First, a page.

Danielle Harris



Amy awakens in a seemingly abandoned hospital during a hurricane. As she explores the halls of the hospital she discovers the remaining doctors and nurses are doing horrible things to the few patients left. What’s even worse is that Amy’s time in the hospital keeps resetting, making her wake up in the hospital bed over and over. Amy must find a way to escape the hospital before she ends up stuck in her loop forever.

Inoperable is the kind of film that reveals more and more layers as you watch it. At first, nothing seems to entirely make sense. We watch as Amy repeatedly wakes up in a hospital bed, transported from her car stuck in traffic, while she attempts to find out what is happening. Many viewers will likely compare this time loop to films like Groundhog Day and the more recent Happy Death Day. When she’s in the hospital it quickly becomes clear something isn’t right with the staff. The doctors and nurses all seem to want to perform horrific, unnecessary, and painful procedures to torture the few remaining patients, including Amy. The beginning feels a bit slow as Amy wakes up multiple times in the hospital and simply explores the landscape, getting her bearings for this strange place. From there we learn more about what Amy has to do to survive, and possibly escape, right along with her. Once the plot picks up a bit it gets much more interesting, but then the end has quite a significant twist. While the twist made me think more highly of the film, it is still problematic. Throughout the film there are several references to a military base doing experiments, which is a possible explanation for the time loop. Even before the twist this felt like an afterthought to the rest of the plot, but after the twist it makes even less sense. With the twist, you get a better understanding for much of the prior events, but I feel like the mention of the military base ends up being pointless and muddies the plot.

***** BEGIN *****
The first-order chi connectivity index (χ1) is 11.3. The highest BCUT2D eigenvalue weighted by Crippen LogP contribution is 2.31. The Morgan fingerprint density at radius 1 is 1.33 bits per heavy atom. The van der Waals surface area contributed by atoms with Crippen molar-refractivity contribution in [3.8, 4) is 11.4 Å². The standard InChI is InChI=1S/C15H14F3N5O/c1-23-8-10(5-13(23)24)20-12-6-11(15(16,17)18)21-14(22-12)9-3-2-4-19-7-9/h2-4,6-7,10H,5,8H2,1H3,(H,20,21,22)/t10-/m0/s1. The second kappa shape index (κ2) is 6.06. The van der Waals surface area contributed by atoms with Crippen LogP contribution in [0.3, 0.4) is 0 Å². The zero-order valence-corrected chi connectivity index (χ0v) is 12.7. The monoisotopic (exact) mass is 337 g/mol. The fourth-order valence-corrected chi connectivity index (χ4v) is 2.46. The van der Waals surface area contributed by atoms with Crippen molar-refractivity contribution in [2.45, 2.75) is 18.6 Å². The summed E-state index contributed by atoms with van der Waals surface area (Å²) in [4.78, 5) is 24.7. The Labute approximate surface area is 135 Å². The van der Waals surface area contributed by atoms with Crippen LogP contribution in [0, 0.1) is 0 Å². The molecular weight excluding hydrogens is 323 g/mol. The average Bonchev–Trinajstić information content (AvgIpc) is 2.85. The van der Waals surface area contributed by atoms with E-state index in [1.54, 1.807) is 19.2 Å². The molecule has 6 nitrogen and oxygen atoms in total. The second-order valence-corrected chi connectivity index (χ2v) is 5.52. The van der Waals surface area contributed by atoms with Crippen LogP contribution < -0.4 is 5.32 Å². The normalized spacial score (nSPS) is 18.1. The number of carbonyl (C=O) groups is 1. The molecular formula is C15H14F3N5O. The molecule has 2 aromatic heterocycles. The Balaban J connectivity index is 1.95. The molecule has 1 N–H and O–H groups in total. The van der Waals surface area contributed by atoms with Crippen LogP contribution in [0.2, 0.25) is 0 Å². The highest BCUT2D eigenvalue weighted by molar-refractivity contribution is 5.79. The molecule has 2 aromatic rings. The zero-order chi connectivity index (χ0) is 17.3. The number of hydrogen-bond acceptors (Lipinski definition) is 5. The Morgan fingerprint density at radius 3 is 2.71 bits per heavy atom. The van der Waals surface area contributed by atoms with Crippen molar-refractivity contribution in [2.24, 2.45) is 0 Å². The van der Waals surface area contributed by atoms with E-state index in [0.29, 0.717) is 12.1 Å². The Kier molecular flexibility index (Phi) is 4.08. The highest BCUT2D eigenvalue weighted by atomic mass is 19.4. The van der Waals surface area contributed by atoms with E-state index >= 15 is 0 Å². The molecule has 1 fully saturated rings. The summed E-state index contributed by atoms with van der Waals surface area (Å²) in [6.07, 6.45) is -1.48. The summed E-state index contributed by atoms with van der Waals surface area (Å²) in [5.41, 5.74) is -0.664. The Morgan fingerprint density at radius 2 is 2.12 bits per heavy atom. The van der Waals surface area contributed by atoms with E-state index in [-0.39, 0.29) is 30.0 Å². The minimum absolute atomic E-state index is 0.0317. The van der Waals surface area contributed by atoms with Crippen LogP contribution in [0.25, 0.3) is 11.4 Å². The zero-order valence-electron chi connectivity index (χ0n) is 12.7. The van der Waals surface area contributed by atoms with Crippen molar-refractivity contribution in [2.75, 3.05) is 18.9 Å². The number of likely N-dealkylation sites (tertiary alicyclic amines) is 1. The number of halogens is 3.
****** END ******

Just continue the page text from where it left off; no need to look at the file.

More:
One of the highlights of this film are some of the visual aspects. The most interesting visual is how the filmmakers chose to show the transitions as Amy goes from being in her car during the day to stuck in the hospital during a hurricane. As they begin to show it happen more and more the transitions become much more interesting and clever. Another interesting visual aspect of the film is the practical effects. The surgical procedures performed by the hospital staff are gruesome, gory, and surprisingly well done for a lower budget film. It is clear in many of these scenes that the point is to shock and disturb viewers, and the filmmakers do a decent job of just that.

Many horror fans will likely see this film for one reason, Danielle Harris (Halloween 4, Hatchet II). Harris is horror film royalty at this point, and her sizable fan base will bring quite a few viewers to this film to watch her as the lead, Amy. In the beginning of the film Harris seems a bit off. It isn’t until she has other people to interact with that Harris gets her stride and really brings an attention-grabbing performance. Amy is a survivor, which is a role Harris is very familiar with, and as the film progresses Harris is able to show more of the characters strength and determination. When the twist comes into play Harris truly shines, delivering a memorable performance. Unfortunately, some of the smaller rolls detract from the film. For example, with some of the actors portraying the hospital staff, much of the delivery comes across as someone simply reading lines from the script. Luckily there aren’t many scenes focusing on those characters, instead focusing on Amy and a couple other key characters, who also deliver enjoyable performances.

While Inoperable was interesting enough to hold my attention, it isn’t a film I will likely watch again. The plot has its highs and lows. While the twist is definitely entertaining and unexpected, it only adds to the muddled feeling of the plot. The highlights of the film are the visuals and and Danielle Harris as the lead, but some of the other performances take away from the quality of the acting overall. Harris will definitely be a draw for fans. Looking at the rest of her filmography, it is clear that this isn’t one of her best films, although through no fault of her own. The film is one that many viewers will quickly forget, especially with the similarity to other recent horror films.